Earthquake and Volcanic Hazards

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Earthquake and Volcanic Hazards

Volcanic Hazards

Volcanic hazards are primarily found at constructive and destructive plate boundaries and near hot spots but not at conservative plate margins or collision zones. The fundamental cause of these hazards is the expulsion of magma from beneath the Earth’s crust to the surface. The type of eruption differs by location: at constructive margins, where magma rises, the lava is typically hotter and more fluid, resulting in less violent eruptions. Conversely, at destructive margins, the more acidic and viscous lava tends to create more violent eruptions, including pyroclastic flows and lava flows, potentially contributing to acid rain and climate alteration due to the greater volume of material released into the atmosphere. Lahars, or volcanic mudflows, can form when volcanic ash combines with water. Though relatively slow-moving, hot spot lava flows, such as those in Hawaii, can still incinerate structures and vegetation. It’s important to note that volcanic hazards become a concern when they threaten human populations. The severity of the impact from primary and secondary volcanic hazards is contingent upon the eruption’s magnitude and the proximity of populations at risk.

  • Primary Hazard
  • Lava flow
    Pyroclastic flows
    Gass emissions
  • Secondary Hazard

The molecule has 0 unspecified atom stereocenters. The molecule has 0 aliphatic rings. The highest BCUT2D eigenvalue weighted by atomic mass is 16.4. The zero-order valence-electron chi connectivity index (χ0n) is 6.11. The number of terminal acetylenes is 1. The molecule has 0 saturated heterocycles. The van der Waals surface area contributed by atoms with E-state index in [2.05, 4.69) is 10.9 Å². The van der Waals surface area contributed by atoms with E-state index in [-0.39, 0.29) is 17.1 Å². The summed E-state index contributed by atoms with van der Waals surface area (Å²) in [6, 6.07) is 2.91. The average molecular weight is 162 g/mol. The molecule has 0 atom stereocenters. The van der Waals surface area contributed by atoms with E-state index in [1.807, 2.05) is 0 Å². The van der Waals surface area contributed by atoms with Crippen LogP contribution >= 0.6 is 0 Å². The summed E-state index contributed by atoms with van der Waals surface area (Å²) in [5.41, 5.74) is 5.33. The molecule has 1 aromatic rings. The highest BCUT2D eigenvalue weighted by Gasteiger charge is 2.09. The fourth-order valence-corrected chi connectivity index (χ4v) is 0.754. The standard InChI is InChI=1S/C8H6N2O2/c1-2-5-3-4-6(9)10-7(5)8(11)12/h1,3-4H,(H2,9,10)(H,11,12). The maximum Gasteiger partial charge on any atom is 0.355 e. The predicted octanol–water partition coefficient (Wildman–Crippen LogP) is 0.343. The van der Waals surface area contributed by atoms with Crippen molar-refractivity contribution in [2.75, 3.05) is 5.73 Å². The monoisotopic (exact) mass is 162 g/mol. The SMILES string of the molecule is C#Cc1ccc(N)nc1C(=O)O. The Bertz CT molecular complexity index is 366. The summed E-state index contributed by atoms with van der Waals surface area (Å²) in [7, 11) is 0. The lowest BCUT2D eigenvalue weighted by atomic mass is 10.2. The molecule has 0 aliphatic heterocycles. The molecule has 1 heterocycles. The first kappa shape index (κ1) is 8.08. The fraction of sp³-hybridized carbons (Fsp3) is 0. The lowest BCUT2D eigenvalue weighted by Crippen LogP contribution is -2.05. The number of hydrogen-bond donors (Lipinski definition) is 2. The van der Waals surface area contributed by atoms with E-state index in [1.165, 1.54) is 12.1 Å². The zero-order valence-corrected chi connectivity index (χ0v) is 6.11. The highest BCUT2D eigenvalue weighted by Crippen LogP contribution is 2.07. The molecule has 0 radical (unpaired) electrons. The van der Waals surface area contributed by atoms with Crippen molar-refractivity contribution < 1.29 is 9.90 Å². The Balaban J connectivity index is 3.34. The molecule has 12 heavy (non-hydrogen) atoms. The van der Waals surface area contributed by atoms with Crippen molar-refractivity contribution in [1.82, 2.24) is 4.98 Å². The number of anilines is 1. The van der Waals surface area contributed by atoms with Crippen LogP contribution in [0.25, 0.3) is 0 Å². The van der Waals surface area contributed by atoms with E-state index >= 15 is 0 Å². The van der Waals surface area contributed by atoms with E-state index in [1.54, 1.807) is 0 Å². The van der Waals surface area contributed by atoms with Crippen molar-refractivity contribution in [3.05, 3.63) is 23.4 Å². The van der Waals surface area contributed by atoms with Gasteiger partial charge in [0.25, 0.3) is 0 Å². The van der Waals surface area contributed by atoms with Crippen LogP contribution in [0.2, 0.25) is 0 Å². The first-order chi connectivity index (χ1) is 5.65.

• Lahars (volcanic mudflows)
    Climate change (cooling)

Earthquake Hazards

Earthquakes frequently happen along the boundaries where tectonic plates meet. As these plates shift in diverse directions, stress accumulates. When this stress is suddenly released, it causes the ground to shake—an event known as an earthquake. Additionally, certain earthquakes can be induced by human actions, including mining operations, the construction of substantial dams, and the underground detonation of explosives.

  • Primary Hazard
  • Ground shaking
  • Secondary Hazard
  • Gas leaks
    Debris flow and mudflow


  • Volcanoes ccur at constructive and destructive plate margins and hot spots, not conservative margins or collision zones, with eruptions varying from less violent, fluid lava to more violent, viscous flows that can cause climate effects and acid rain.

  • Primary volcanic hazards include lava flow, ash, pyroclastic flows, and gas emissions, with secondary hazards like lahars, acidification, landslides, climate cooling, and fires posing risks to nearby human populations.

  • Earthquakes occur at tectonic plate boundaries due to the release of built-up pressure, leading to ground shaking, with human activities like mining, dam construction, and bomb testing also capable of triggering quakes.

  • Primary earthquake hazards include ground shaking and liquefaction, with secondary hazards including gas leaks, fires, landslides, debris flow, mudflow, and tsunamis, dependent on the earthquake’s magnitude and the affected population’s location.


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